considered, rightfully, to be one of the most original and compelling moments in
the repertory. Yet after Lucia loses her mind and dies, there is more. Perhaps
most composers would have ended the proceedings there, but Donizetti had not yet
given his tenor that one defining moment. I have no idea if this was his sole
motivation in writing a final scene after Lucia's death, but given the quality
of the aria, it stands to reason. Found this clip of the great Carlo Bergonzi
singing "Tu che a Dio spiegasti l'ali" ("You who have spread your wings to
God"), the aria from the final scene in "Lucia." Notice that he is not
over-the-top, as many a tenor is in this sequence, but favors restraint and
lyricism. This supports the beauty of the line, and enhances the power of the
Setting: The Ravenswood cemetary
Synopsis: After learning that Lucia has died, Edgardo is grief-stricken and
sings to Lucia that he will soon be with her in heaven. Soon afterwards, he
stabs himself and dies beside her body.
So here is the other splendid tenor aria from Donzetti's "Lucia di Lammermoor,"
and it is notable for its legato (smooth line) lyricism---enhanced by, in this
case, the art and restraint of the singer, the great Alfredo Kraus (late in his
career.) No hamming here, just the music, ma'am. This is "Fra Poco a me recovero,"
from act two, in which Edgardo learns of the (forged) letter in which Lucia
denounces him and claims to have taken a new lover. This tender aria of despair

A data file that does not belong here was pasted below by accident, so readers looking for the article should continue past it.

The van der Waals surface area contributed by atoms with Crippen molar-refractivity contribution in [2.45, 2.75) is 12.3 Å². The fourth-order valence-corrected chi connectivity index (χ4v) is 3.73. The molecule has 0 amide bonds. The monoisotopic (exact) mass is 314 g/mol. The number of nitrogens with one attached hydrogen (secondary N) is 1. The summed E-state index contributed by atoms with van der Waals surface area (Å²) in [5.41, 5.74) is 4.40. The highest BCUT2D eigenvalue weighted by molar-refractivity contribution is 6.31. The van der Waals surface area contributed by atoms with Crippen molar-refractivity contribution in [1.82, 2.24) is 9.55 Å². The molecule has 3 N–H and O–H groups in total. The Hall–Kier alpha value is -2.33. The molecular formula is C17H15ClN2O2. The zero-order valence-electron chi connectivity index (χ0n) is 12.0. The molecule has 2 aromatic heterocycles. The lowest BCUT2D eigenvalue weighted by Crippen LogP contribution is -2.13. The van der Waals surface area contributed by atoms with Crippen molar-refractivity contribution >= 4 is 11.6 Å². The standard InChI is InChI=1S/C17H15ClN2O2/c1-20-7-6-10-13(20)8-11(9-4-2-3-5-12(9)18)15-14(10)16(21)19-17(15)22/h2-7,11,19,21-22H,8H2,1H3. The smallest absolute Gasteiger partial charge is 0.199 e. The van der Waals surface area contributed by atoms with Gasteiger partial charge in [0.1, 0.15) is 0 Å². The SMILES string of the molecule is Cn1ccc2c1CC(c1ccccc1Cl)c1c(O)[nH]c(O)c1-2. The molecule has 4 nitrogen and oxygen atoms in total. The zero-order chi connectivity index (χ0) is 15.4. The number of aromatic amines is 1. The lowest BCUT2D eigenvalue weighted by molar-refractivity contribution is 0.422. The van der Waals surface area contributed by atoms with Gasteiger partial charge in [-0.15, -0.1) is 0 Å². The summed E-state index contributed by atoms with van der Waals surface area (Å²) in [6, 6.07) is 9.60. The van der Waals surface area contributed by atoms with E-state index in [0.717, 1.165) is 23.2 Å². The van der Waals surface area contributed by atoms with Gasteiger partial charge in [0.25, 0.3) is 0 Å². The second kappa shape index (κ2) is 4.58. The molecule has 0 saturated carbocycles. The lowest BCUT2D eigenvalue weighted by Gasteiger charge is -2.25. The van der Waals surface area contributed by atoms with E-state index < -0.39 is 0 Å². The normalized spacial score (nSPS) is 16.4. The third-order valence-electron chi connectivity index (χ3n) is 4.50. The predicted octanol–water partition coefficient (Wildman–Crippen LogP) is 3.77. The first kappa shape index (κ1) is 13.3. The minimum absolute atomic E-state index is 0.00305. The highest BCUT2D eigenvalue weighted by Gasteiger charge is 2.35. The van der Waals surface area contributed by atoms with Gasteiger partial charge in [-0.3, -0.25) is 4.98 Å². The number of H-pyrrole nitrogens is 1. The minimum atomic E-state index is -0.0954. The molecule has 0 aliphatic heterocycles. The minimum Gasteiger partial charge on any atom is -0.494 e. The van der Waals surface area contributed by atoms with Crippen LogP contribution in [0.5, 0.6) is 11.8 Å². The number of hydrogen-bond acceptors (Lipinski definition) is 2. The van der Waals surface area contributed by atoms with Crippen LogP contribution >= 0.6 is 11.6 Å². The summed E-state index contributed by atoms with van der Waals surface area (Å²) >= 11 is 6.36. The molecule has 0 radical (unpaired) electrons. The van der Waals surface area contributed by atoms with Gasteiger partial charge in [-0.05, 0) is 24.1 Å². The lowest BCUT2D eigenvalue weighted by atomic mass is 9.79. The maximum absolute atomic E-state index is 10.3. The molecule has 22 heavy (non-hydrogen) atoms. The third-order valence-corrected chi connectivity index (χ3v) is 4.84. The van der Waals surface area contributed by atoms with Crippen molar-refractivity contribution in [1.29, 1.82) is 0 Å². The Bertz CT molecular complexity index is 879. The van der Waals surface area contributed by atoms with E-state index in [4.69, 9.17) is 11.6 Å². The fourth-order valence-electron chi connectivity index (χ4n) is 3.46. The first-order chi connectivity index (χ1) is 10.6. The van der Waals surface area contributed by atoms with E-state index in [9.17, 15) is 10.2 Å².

begins at the 4:00 mark. ("Soon this neglected tomb will give me refuge. . .")
Translation (search for "fra poco"):
SOL EXTRA: About Alfredo Kraus, who was born
in the Canary Islands to a Spanish mother and Austrian father.
Now, I usually endeavor to keep things "light and bright" (or at least brief and
punchy) on SOL, but now and again I must accede to longer and heavier excerpts.
Which is to introduce the "mad scene" from Donizetti's "Lucia di Lammermoor,"
one of the most compelling moments in bel canto opera, and a tour-de-force
sequence for any soprano. Talk to one afterward, and you are likely to find her
exhausted, physically and emotionally. In other words, it ain't easy, and calls
into play many vocal tools necessary for the flights of ornamented notes native
to bel canto singing. Well worth watching! Here, Lucia---having been the victim
of a plot to separate her from her lover, Edgardo---has just been married off to
Arturo. Not given to stability from the get-go, Lucia solves the problem the
most direct way possible: by murdering Arturo in their bed, immediately after
their wedding. She emerges, covered with blood, to revelers still celebrating
her wedding, and holds forth with varying degrees of incoherence, grief. This is
the great Joan Sutherland, who essentially made her career on this role. Note
the interplay between soprano and flute, starting around the ten-minute mark, to
convey a cracked mind. Revolutionary in its time.